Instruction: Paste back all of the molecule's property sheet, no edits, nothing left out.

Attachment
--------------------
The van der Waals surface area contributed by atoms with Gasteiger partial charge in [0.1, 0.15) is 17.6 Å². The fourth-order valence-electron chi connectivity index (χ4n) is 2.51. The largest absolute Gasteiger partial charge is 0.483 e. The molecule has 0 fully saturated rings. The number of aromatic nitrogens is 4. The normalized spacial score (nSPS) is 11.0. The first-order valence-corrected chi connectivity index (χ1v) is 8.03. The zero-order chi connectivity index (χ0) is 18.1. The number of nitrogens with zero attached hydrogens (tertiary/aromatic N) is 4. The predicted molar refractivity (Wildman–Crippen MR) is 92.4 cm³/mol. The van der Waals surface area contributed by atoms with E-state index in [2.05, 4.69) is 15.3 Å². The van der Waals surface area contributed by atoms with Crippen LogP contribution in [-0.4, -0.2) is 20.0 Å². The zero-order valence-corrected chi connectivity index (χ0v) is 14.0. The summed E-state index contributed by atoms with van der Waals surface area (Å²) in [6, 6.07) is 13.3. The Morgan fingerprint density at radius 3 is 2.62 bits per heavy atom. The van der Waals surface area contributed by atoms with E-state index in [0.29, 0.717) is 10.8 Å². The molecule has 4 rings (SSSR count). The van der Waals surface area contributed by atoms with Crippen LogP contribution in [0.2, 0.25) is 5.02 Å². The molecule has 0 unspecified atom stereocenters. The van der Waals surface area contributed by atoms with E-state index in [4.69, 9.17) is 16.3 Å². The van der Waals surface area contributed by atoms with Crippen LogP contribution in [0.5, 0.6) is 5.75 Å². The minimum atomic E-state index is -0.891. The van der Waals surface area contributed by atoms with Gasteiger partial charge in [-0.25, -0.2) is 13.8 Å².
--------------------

The van der Waals surface area contributed by atoms with Gasteiger partial charge in [0.1, 0.15) is 17.6 Å². The fourth-order valence-electron chi connectivity index (χ4n) is 2.51. The largest absolute Gasteiger partial charge is 0.483 e. The molecule has 0 fully saturated rings. The number of aromatic nitrogens is 4. The normalized spacial score (nSPS) is 11.0. The first-order valence-corrected chi connectivity index (χ1v) is 8.03. The zero-order chi connectivity index (χ0) is 18.1. The number of nitrogens with zero attached hydrogens (tertiary/aromatic N) is 4. The predicted molar refractivity (Wildman–Crippen MR) is 92.4 cm³/mol. The van der Waals surface area contributed by atoms with E-state index in [2.05, 4.69) is 15.3 Å². The van der Waals surface area contributed by atoms with Crippen LogP contribution in [-0.4, -0.2) is 20.0 Å². The zero-order valence-corrected chi connectivity index (χ0v) is 14.0. The summed E-state index contributed by atoms with van der Waals surface area (Å²) in [6, 6.07) is 13.3. The Morgan fingerprint density at radius 3 is 2.62 bits per heavy atom. The van der Waals surface area contributed by atoms with E-state index in [0.29, 0.717) is 10.8 Å². The molecule has 4 rings (SSSR count). The van der Waals surface area contributed by atoms with Crippen LogP contribution in [0.2, 0.25) is 5.02 Å². The molecule has 0 unspecified atom stereocenters. The van der Waals surface area contributed by atoms with E-state index in [4.69, 9.17) is 16.3 Å². The van der Waals surface area contributed by atoms with Crippen LogP contribution in [0.5, 0.6) is 5.75 Å². The minimum atomic E-state index is -0.891. The van der Waals surface area contributed by atoms with Gasteiger partial charge in [-0.25, -0.2) is 13.8 Å².